Cruising off the coast of Brazil in late December 1812, lookouts in the USS Constitution sighted the tips of several masts piercing the western horizon. Her captain, William Bainbridge, headed eastward for a time to give himself some extra sea room, then came about to investigate.
Bainbridge had earned the sobriquet “Hard Luck Bill” because of several misfortunes that offset an otherwise promising career. He had been forced to surrender his first command when confronted by overwhelming odds during the Quasi-War with France, was humiliatingly compelled by the Dey of Algiers to sail his frigate, the USS George Washington, under Algerian colors to deliver tribute (including many animals) to the Sultan at Constantinople, and had run the USS Philadelphia aground off Tripoli, permitting her to be captured and his crew imprisoned.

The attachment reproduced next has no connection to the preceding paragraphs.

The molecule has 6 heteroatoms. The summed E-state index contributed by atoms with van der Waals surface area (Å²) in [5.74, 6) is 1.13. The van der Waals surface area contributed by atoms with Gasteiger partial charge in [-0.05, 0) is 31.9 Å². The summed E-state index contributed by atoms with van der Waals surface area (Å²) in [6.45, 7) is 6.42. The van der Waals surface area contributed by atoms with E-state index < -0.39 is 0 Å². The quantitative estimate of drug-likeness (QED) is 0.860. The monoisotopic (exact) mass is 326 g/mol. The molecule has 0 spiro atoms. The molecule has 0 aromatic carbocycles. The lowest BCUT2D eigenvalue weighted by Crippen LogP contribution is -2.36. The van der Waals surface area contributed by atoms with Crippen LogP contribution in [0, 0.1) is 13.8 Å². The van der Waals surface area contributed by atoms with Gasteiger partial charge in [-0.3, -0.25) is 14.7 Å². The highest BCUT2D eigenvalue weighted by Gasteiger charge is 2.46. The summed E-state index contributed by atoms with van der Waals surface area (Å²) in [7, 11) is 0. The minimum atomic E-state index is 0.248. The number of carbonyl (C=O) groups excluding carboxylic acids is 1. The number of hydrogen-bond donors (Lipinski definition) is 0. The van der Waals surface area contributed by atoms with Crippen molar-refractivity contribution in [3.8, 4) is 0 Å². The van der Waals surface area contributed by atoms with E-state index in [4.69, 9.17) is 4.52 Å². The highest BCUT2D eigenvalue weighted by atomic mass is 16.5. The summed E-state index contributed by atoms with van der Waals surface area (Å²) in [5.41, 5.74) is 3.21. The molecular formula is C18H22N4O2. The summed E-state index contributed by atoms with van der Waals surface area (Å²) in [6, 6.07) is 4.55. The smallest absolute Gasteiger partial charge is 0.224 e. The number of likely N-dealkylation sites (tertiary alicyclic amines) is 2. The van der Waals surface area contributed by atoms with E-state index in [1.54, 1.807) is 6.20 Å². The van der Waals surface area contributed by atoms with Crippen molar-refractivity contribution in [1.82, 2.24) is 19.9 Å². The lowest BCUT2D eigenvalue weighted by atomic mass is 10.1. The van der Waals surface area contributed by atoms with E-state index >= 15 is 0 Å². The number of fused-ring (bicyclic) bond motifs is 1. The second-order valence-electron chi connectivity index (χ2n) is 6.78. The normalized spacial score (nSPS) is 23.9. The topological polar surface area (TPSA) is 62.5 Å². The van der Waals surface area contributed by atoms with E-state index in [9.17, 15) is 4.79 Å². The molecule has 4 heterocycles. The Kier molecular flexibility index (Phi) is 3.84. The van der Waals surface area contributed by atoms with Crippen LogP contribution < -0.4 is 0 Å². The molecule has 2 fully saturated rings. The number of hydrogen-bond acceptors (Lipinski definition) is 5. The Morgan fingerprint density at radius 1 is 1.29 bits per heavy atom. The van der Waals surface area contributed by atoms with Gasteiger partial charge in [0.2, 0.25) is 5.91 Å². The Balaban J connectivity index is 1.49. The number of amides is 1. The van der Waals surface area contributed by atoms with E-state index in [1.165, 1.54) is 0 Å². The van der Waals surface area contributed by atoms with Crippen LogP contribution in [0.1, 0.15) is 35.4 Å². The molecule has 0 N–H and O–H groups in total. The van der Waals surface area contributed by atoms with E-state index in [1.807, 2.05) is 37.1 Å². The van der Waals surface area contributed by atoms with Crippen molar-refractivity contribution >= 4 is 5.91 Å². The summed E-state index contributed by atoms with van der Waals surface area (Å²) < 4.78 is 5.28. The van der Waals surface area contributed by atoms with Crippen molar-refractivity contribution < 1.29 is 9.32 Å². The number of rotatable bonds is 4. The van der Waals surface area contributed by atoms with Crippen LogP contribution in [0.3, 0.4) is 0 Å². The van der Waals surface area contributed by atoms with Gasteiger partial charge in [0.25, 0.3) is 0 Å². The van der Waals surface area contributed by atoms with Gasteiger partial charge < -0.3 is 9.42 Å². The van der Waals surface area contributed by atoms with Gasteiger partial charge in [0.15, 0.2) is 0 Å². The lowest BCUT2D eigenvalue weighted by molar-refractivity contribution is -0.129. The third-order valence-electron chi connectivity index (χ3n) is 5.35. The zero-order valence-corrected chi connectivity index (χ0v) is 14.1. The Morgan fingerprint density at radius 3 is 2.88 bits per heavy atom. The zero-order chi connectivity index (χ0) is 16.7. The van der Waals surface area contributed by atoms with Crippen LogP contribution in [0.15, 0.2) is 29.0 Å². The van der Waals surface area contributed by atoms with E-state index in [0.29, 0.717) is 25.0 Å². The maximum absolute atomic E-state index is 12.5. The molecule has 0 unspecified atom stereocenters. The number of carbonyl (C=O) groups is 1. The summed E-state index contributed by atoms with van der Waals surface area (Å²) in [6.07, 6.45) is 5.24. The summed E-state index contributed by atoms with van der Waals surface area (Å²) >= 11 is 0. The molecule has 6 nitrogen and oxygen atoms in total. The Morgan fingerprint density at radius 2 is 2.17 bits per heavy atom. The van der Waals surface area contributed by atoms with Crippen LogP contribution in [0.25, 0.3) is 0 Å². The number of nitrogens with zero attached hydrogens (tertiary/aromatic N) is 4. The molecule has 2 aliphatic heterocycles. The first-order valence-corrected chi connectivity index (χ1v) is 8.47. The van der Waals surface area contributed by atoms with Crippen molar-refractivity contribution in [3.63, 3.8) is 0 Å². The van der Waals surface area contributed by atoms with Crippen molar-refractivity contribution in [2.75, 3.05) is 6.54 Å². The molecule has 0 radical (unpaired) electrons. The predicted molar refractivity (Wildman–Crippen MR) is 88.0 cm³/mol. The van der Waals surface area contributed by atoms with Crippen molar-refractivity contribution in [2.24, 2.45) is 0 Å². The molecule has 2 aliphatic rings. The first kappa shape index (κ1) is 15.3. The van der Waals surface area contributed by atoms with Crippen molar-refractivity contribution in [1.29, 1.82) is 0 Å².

As the Constitution closed the distance, it became apparent that she had encountered a large British frigate, HMS Java, and among the subdued but anxious chatter on the gun decks one could discern the anxious words “jinx,” “curse,” and the like.